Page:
Herhold: A story of sacrifice by a Mount Umunhum commander

By Scott Herhold

Mercury News Columnist

03/21/2012 04:24:39 PM PDT

From the 3,486-foot peak of Mount Umunhum -- and I was a few hundred feet away Tuesday afternoon -- you get a magnificent view, stretching as far as Mount Diablo to the northeast and to Monterey Bay in the south.

I've been waging a campaign to save the radar tower on the peak because it is a visible bookmark of our past. It is also where airmen lived and served, and yes, died. No story reveals their sacrifice better than an airplane crash May 4, 1970. So forgive a dip into 42-year-old history:

That foggy morning, Maj. Robert "Robbie" Robinson, the commander of the Almaden Air Force Station on Mount Um, made the 85-mile drive to Hamilton Air Force Base near Novato, where he planned to catch a plane to Spokane, Wash.

Capt. Robert L. Robinson Jr. was the commanding officer of the Almaden Air Force Station (courtesy Daryl Robinson)

The 39-year-old major, who had flown more than 100 missions in Vietnam, nearly missed the flight. When he arrived, the plane was taxiing for takeoff and had to be stopped. Robinson hurriedly climbed into the cockpit, replacing a reserve pilot.

About four minutes after takeoff, at roughly 3,000 feet, the plane, a Convair T-29, suffered a massive structural failure. The pilot's side of the cockpit blew in, killing Robinson instantly. The co-pilot crash-landed in a forested area.


Only one man survived of the 14 aboard: Capt. George Burk, who suffered burns over 65 percent of his body and serious internal injuries. Amazingly, Burk recovered and has written a book about it, "The Bridge Never Crossed."

For Daryl Robinson, the 9-year-old son of Robinson, there was no such solace. Daryl returned from a trip to the orthodontist that afternoon to see the flag at Mount Umunhum at half-staff.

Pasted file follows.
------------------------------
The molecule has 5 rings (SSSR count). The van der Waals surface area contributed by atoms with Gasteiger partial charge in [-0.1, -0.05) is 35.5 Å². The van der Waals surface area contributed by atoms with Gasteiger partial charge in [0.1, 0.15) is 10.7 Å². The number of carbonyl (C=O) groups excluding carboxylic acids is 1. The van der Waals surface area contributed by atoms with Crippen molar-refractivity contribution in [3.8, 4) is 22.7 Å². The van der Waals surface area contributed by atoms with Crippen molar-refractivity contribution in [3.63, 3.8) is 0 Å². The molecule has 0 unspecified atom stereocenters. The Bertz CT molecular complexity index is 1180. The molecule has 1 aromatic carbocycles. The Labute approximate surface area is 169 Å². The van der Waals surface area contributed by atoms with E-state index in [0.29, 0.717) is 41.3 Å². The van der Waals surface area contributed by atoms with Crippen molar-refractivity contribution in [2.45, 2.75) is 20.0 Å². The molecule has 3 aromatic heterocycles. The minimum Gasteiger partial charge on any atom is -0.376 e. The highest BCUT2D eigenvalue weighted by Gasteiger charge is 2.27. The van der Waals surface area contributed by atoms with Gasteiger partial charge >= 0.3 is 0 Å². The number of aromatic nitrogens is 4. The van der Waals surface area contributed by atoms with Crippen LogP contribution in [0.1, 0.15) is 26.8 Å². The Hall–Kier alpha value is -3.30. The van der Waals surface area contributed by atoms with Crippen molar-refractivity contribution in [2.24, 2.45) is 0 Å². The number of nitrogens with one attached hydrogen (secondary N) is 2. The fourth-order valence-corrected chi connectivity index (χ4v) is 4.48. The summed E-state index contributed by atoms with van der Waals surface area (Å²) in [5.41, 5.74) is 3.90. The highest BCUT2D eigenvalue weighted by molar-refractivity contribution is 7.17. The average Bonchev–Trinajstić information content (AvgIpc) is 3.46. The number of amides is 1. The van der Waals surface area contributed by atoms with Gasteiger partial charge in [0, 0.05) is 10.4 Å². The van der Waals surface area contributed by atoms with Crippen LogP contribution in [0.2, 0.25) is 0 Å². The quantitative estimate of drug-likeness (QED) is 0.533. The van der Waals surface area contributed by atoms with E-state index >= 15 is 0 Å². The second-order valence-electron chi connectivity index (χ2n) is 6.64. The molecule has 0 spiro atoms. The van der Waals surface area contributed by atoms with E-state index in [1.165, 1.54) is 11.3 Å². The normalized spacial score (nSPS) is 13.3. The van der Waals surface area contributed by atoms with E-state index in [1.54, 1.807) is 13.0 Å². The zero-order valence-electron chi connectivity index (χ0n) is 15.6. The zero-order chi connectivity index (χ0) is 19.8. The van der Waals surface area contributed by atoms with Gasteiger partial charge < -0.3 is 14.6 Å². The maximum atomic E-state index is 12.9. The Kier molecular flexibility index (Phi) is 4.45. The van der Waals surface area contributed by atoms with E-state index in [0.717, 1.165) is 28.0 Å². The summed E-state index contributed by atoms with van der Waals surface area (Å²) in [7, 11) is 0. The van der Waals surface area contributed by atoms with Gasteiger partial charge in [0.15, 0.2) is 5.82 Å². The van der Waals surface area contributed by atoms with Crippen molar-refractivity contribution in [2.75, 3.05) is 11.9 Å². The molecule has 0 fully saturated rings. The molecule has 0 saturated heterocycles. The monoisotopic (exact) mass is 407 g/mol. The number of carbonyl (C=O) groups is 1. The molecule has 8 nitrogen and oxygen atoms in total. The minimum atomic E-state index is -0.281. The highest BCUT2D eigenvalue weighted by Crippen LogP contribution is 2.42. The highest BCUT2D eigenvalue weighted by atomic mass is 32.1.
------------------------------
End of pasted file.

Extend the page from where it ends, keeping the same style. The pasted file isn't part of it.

As he walked into his house, his tearful mother gave him a hug and told him his father had been in an accident. When Daryl asked if he was OK, she said, "No, he was killed in the crash.'' (See Daryl's account at the document link above.)

"Who can explain why that plane crash happened?" wrote Daryl, 51, who now lives in Colorado. "Only God of course, but he didn't manufacture the aircraft or control the airplane. I just know that Dad died while doing what he loved."

That brings me back to the point of Mount Umunhum. I've written that we need to save the radar tower, which the Midpeninsula Regional Open Space District has debated taking down, because it honors a Cold War era easily forgotten.


The tower also represents the service, and yes, the sacrifice, of hundreds of airmen who worked atop Mount Umunhum.

When he died, Robinson was a few months from retirement. He had hoped to work for a commuter airline in Colorado. The night before, he had declined an offer to play cards with a neighbor because he had to catch an early flight.

After his death, a plaque was created for him at the base of the station's flagpole. It has since disappeared. Basim Jaber, the historian of the station, believes the plaque was donated to a New Almaden museum. He's trying to find it.

Meanwhile, we can honor Robinson in a way his son and the airmen endorse. Leave the radar tower alone. It only enhances the view.

Contact Scott Herhold at sherhold@mercurynews.com or 408-275-0917.

2008: Chris Zervos of San Jose and his daughter, Angie, 16, take in the view of the radar tower during a reunion of dozens of Air Force veterans and dependents who lived on top of Mount Umunhum in the 1960s and 1970s. (Patrick Tehan/Mercury News)